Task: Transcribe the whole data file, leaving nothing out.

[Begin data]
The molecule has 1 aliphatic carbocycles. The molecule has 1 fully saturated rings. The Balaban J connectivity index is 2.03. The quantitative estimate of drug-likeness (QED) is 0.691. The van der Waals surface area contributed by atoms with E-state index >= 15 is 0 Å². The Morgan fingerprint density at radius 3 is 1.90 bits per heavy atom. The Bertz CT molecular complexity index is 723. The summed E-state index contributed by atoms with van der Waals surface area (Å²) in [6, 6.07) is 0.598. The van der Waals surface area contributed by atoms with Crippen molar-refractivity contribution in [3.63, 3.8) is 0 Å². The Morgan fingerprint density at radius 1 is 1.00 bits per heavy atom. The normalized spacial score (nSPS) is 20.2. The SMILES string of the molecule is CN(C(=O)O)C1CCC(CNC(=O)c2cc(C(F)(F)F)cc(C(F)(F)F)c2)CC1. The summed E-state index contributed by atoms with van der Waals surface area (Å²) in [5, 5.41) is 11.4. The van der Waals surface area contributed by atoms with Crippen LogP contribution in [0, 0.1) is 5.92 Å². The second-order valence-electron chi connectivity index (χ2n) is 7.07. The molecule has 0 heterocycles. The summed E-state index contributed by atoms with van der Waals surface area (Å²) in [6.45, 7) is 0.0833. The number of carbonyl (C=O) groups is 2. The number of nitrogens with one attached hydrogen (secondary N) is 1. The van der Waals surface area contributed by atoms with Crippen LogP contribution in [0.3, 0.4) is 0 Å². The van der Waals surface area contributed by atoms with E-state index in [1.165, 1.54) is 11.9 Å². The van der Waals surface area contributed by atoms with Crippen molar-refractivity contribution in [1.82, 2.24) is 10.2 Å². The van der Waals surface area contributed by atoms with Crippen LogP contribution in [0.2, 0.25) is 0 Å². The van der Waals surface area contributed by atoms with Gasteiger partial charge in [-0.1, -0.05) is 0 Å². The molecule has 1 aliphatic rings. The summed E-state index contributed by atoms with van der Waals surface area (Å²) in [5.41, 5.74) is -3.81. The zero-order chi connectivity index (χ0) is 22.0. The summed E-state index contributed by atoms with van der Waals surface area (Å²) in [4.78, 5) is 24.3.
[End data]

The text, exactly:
The molecule has 1 aliphatic carbocycles. The molecule has 1 fully saturated rings. The Balaban J connectivity index is 2.03. The quantitative estimate of drug-likeness (QED) is 0.691. The van der Waals surface area contributed by atoms with E-state index >= 15 is 0 Å². The Morgan fingerprint density at radius 3 is 1.90 bits per heavy atom. The Bertz CT molecular complexity index is 723. The summed E-state index contributed by atoms with van der Waals surface area (Å²) in [6, 6.07) is 0.598. The van der Waals surface area contributed by atoms with Crippen molar-refractivity contribution in [3.63, 3.8) is 0 Å². The Morgan fingerprint density at radius 1 is 1.00 bits per heavy atom. The normalized spacial score (nSPS) is 20.2. The SMILES string of the molecule is CN(C(=O)O)C1CCC(CNC(=O)c2cc(C(F)(F)F)cc(C(F)(F)F)c2)CC1. The summed E-state index contributed by atoms with van der Waals surface area (Å²) in [5, 5.41) is 11.4. The van der Waals surface area contributed by atoms with Crippen LogP contribution in [0, 0.1) is 5.92 Å². The second-order valence-electron chi connectivity index (χ2n) is 7.07. The molecule has 0 heterocycles. The summed E-state index contributed by atoms with van der Waals surface area (Å²) in [6.45, 7) is 0.0833. The number of carbonyl (C=O) groups is 2. The number of nitrogens with one attached hydrogen (secondary N) is 1. The van der Waals surface area contributed by atoms with Crippen LogP contribution in [0.3, 0.4) is 0 Å². The van der Waals surface area contributed by atoms with E-state index in [1.165, 1.54) is 11.9 Å². The van der Waals surface area contributed by atoms with Crippen molar-refractivity contribution in [1.82, 2.24) is 10.2 Å². The van der Waals surface area contributed by atoms with Crippen LogP contribution in [0.2, 0.25) is 0 Å². The van der Waals surface area contributed by atoms with Gasteiger partial charge in [-0.1, -0.05) is 0 Å². The molecule has 1 aliphatic rings. The summed E-state index contributed by atoms with van der Waals surface area (Å²) in [5.41, 5.74) is -3.81. The zero-order chi connectivity index (χ0) is 22.0. The summed E-state index contributed by atoms with van der Waals surface area (Å²) in [4.78, 5) is 24.3.